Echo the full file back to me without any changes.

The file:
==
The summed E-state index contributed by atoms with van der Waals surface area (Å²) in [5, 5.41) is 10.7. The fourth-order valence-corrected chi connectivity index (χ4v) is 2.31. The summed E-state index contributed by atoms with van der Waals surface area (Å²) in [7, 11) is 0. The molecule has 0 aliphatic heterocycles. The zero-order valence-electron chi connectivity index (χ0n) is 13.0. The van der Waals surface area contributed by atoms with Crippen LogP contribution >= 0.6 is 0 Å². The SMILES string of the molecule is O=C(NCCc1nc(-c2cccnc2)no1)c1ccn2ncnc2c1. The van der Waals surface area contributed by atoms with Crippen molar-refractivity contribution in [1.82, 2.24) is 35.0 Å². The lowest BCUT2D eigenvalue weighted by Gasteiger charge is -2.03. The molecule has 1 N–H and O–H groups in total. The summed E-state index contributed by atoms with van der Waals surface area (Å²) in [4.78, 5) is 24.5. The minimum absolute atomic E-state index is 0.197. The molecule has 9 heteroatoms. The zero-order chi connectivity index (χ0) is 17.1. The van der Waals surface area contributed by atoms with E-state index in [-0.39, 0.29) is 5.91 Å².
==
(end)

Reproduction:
The summed E-state index contributed by atoms with van der Waals surface area (Å²) in [5, 5.41) is 10.7. The fourth-order valence-corrected chi connectivity index (χ4v) is 2.31. The summed E-state index contributed by atoms with van der Waals surface area (Å²) in [7, 11) is 0. The molecule has 0 aliphatic heterocycles. The zero-order valence-electron chi connectivity index (χ0n) is 13.0. The van der Waals surface area contributed by atoms with Crippen LogP contribution >= 0.6 is 0 Å². The SMILES string of the molecule is O=C(NCCc1nc(-c2cccnc2)no1)c1ccn2ncnc2c1. The van der Waals surface area contributed by atoms with Crippen molar-refractivity contribution in [1.82, 2.24) is 35.0 Å². The lowest BCUT2D eigenvalue weighted by Gasteiger charge is -2.03. The molecule has 1 N–H and O–H groups in total. The summed E-state index contributed by atoms with van der Waals surface area (Å²) in [4.78, 5) is 24.5. The minimum absolute atomic E-state index is 0.197. The molecule has 9 heteroatoms. The zero-order chi connectivity index (χ0) is 17.1. The van der Waals surface area contributed by atoms with E-state index in [-0.39, 0.29) is 5.91 Å².